Friday, March 30, 2007

Robert the Bruce

Last week I found myself in a most unusual situation. My grades were calculated and entered into the district system and my students were diligently (well, most of them anyway) working on the latest project and I had NOTHING TO DO! Yikes! After just one day of sitting and staring at them as they worked I realized that if I had to go through two more days of this boredom I would lose my mind. So, I went over to the abbreviated copy of my family history that is on the wall and picked out an unusual name to search on

"William Fleming BATES" looked like it would do the job.

Now, keep in mind that twenty-five years ago I set out to document my children's heritage back to the immigrant ancestor on every line. It's been quite an adventure as, it turns out, our ancestors were very early immigrants to America. In fact, we have early Cherokee ancestry which means VERY early immigrant ancestors. As I find immigrant ancestors, I stop working on that line and move to another. William Fleming BATES was born in 1802 in South Carolina, and it was his gggggreat-grandfather, John Isaac BATES, who immigrated to the colonies sometime before 1625. It was William Fleming BATES' ggreat-grandfather who married Susannah FLEMING and it his her line that connects to that of the Stewart kings of Scotland and through them to Robert the Bruce.

As always, it ain't real until it's documented, but how interesting this is! Apparently the Kings James were personable men who preferred the arts to the arts of war, which certainly can be said of my sons. What fascinates me the most, though, is that AGAIN my mother's and father's ancestry cross way back when. As I was reading and recording information about the Stewart line I started recognizing place names and, upon checking my records, found that my father's CARRUTHERS ancestors were in the same places at the same times as my mother's FLEMING ancestors. This isn't the first time this has happened; one of my father's ancestors was sister to one of my mother's in the 17th century.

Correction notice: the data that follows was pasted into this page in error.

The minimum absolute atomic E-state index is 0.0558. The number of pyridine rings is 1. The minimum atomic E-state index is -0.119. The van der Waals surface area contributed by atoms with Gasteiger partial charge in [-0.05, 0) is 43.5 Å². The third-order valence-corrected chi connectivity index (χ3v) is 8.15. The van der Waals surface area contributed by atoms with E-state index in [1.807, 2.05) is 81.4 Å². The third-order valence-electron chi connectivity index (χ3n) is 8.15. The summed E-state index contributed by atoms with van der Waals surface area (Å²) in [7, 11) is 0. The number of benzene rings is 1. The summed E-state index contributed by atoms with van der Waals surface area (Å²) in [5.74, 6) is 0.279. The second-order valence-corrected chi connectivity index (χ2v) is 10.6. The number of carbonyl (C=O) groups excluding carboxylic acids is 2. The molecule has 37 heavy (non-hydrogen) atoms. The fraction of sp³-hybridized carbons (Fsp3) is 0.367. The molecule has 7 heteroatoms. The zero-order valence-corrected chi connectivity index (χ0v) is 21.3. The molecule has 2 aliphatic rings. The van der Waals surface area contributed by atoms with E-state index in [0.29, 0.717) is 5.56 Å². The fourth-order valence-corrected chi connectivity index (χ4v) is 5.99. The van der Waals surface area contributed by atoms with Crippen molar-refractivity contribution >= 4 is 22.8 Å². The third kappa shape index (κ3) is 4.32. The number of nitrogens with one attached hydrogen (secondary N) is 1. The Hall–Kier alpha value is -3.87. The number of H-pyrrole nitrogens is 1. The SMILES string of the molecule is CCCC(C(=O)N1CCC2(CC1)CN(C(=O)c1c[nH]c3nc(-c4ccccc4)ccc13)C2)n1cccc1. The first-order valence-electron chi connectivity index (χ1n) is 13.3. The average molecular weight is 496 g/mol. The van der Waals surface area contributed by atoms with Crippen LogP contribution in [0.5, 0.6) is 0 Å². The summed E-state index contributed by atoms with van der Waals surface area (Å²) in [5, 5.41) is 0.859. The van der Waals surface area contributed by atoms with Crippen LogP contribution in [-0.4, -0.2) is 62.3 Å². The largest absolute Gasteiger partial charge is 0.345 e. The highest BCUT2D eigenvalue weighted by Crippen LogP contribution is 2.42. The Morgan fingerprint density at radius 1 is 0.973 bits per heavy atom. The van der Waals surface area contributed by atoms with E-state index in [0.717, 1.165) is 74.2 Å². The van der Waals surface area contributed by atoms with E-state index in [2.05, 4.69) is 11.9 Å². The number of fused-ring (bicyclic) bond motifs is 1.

Saturday, February 17, 2007

Thomas Jefferson Brown

The first thing I did when I decided to pursue the hobby of genealogy was to take a class through the local Rec & Park District. "Start with what you know," was rule one, Teacher shared. "Collect what's already been done, then document, document, document." It's not real until you document. The more common the name, the more challenging the task.

One of the names I'm working with is Brown.

My documentation is fine through Charles Monroe Brown and I'm confident of the date of his father's death in 1923, Mt. Ida, Montgomery County, Arkansas. It's the rest of his father's information that I'm working on now.

Thomas Jefferson "Jeff" Brown was, according to a family member story published in the Montgomery County, Arkansas, history, born in 1838 in Shelly (Sevier) County, Tennessee. His father was also Thomas Jefferson Brown, his mother Mary Darcas and his sister Susan Darcas Brown. He is reported to have left Tennessee from Knoxville in 1854. A group of immigrants, including the Brown family, moved from Tennessee to Arkansas apparently pausing long enough for Jeff's father (also reportedly named Thomas Jefferson Brown) to die and be buried in the Mansfield, Arkansas cemetery.

Now, I haven't actually been to the cemetery in Mansfield, Arkansas. But someone who has posted their findings on one of the internet genealogy message boards. No Thomas Brown buried there in or around 1854. Hmmm...

I purchased one of the LDS CDs (a bargain) and found a pedigree that included my Browns and they were linked to the line of Henry Stevenson Brown, a Texas pioneer. Unfortunately, there were no documentary citations so the information can only be considered a clue to be researched. If the link proves out, however, there is a problem with the story that Thomas Jefferson Brown, Sr., died in Mansfield, AR, in 1854. According to a biography of Henry Stevenson Brown published in a 1925 magazine article, his son Thomas Jefferson Brown was presumed murdered in New Orleans in 1839.